Bulldozed: The History of Bulldozers - Iron Solutions

The Invention of the Bulldozer: Its origin is not what you think.

By Mary Herring Posted in Farm Equipment Value Guides | Resources

February 03, 2020

The bulldozer. What was it first? A solution for farmers, or a solution for construction workers? Although it’s unclear who actually invented the first bulldozer, the bulldozer shovel blade has been around long before the first motorized tractors. In fact, the first wooden blade bulldozers were mule-or- horse-powered and used to move dirt as well as smooth rough ground for planting fields…for farmers.
Bulldozed | A close up of a horse drawn dozer
Source: Stroud & Company Catalog 21, HCEA Archives; OEM Off Highway, “The Earliest Bulldozers”
Stroud & Company of Omaha, NE, offered this mule-or-horse-powered dozer, dubbed the Marsh Filler, circa 1920.
Some say the first bulldozer was invented in 1904 by Benjamin Holt who developed an endless chain tread for his steam engine. Around the same time, the Hornsby Company of England also patented their version of a bulldozer which was closer to what is known today as a bulldozer because it was steered by controlling power to each track. Hornsby sold his patents to Holt around 1914. Even though some people refer to these inventions as bulldozers, they were actually crawlers, and not technically bulldozers.
Bulldozed | The Original Caterpillar Tractor
Source: Caterpillar
The Original Caterpillar Tractor – By 1906, Holt tracks had proven so effective in plowing marshy delta lands that wheels had become a thing of the past.
Most people, however, give credit for the bulldozer invention to Kansas farmer James Cummings and draftsman J. Earl McLeod who created a scraper blade in 1923. Their patent, approved in 1925, was for a “scraper blade mounted forwardly of the tractor on a pair of pivoting arms which are linked to the sides of the tractor, e.g. bulldozers.”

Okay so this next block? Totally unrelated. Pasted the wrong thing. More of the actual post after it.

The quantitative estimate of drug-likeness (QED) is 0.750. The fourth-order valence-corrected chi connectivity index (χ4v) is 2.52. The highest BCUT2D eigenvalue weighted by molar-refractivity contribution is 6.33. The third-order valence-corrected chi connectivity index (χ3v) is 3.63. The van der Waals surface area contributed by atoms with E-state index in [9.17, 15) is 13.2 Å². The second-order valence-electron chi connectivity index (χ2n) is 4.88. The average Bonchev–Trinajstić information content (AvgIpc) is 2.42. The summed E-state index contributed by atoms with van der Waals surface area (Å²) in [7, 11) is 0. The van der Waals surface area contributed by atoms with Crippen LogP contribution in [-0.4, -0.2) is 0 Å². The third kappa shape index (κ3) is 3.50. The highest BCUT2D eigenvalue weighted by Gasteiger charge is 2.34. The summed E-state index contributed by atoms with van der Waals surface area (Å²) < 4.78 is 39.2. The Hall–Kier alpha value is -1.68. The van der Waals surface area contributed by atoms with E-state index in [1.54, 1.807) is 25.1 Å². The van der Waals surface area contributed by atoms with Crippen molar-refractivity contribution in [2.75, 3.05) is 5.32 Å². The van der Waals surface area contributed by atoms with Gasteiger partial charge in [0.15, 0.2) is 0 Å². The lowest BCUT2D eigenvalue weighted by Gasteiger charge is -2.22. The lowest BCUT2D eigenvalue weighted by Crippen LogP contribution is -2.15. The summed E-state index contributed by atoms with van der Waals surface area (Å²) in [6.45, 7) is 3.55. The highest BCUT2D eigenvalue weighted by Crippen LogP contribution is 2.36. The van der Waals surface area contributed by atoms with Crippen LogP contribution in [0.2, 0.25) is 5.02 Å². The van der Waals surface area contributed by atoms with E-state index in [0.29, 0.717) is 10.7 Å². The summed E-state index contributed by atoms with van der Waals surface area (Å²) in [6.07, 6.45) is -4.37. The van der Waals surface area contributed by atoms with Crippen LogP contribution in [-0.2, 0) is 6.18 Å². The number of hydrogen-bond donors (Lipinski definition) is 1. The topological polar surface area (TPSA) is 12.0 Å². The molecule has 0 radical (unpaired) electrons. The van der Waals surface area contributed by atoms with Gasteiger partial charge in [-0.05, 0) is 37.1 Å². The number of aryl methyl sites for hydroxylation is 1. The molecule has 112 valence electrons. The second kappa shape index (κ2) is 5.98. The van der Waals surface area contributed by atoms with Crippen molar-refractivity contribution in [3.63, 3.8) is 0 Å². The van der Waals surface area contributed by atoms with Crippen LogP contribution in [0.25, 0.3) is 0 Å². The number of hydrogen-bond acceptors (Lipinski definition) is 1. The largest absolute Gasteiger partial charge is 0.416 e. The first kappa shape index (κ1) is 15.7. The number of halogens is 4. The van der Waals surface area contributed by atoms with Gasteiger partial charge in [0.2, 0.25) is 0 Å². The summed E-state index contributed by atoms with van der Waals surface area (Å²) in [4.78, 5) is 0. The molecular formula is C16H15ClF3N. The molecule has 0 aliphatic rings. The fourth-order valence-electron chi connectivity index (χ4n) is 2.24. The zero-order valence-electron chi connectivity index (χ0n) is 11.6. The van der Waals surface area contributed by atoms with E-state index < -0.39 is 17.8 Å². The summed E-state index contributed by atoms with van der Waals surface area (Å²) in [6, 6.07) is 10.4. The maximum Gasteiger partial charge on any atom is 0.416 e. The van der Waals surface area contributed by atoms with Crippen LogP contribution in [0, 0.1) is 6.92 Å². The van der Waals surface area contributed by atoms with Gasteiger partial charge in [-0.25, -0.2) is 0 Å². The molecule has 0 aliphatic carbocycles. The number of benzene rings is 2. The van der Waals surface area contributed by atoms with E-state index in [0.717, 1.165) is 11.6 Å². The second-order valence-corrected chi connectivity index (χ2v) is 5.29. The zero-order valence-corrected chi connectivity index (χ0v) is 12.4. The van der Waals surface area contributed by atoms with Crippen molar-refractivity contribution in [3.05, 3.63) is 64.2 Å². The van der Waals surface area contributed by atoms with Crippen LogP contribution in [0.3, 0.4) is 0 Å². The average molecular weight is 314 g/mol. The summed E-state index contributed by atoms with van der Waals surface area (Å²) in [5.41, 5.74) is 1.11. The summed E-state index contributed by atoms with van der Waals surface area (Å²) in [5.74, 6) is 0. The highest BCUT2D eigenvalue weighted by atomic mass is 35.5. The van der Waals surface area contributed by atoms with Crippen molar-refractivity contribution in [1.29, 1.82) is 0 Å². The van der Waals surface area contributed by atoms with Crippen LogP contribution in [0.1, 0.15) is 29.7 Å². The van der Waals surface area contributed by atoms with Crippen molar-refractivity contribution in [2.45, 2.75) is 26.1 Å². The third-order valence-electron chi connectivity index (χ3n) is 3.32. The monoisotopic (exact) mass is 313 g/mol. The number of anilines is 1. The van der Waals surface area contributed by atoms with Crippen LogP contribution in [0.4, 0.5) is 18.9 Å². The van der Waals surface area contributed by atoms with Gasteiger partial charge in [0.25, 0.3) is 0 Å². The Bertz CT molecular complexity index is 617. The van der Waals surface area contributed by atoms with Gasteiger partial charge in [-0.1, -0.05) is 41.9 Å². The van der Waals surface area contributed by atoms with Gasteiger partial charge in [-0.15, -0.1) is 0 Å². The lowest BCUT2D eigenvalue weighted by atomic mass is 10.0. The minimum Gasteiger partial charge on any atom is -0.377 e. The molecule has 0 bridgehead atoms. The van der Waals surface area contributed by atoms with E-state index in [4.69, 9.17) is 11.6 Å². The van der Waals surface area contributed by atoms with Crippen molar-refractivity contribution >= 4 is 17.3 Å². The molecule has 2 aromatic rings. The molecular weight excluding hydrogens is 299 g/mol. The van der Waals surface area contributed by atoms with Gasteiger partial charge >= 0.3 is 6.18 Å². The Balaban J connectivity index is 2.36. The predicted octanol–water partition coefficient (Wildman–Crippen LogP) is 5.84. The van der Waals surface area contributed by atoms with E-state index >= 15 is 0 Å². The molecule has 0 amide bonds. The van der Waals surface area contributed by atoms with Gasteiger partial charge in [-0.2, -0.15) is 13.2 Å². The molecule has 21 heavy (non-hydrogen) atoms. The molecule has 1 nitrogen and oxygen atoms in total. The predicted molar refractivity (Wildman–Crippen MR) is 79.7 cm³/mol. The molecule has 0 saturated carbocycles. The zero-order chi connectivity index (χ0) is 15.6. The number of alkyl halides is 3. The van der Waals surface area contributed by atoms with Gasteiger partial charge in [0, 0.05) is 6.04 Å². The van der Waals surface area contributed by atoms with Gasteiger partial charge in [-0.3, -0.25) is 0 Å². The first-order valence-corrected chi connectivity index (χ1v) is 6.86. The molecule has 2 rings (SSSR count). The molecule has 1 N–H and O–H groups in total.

Bull Dozed | Cummings and McLeod 1925 approved patent for “scraper blade mounted” on a tractor.
Cummings and McLeod 1925 approved patent for “scraper blade mounted” on a tractor.
Bulldozed | Cummings and McLeod 1925 approved patent for “scraper blade mounted” on a tractor.
Cummings and McLeod 1925 approved patent for “scraper blade mounted” on a tractor.
“The tractor to which Cummings and McLeod attached their bulldozer blade was a wheeled farm tractor. From what I can gather, it came about because Cummings had won a contract to backfill a pipeline trench,” said Deas Plant, a specialist in earth-moving and construction plant operations. Plant, who grew up and lives in Brisbane, Australia, has been operating bulldozers for over 50 years.
“Neither of these inventors actually built a bulldozer,” said Plant. “They were simply track-laying traction engines,” Plant said. “The scraper blade in the front of the machine is technically the bulldozer, and the machine is referred to as a crawler tractor.”
Another contributor to the innovation of the bulldozer is LaPlant-Choate, who produced some of the first bulldozers and motor scrapers. “Some experts believe LaPlant-Choate Mfg. Co of Cedar Rapids, Iowa, first fitted a bulldozer blade to a track laying tractor,” Plant said, “producing the first bulldozer in regular commercial production.” The machine was used in the 1923 construction of the Dixie Highway in Kentucky.
Bulldozed | The first bulldozer to be manufactured and built on a commercial basis
Source: The Gazette, 2011
The first bulldozer to be manufactured and built on a commercial basis was built in 1923 by LaPlant-Choate Mfg. Co. of Cedar Rapids, Iowa, for use on Dixie Highway in Kentucky.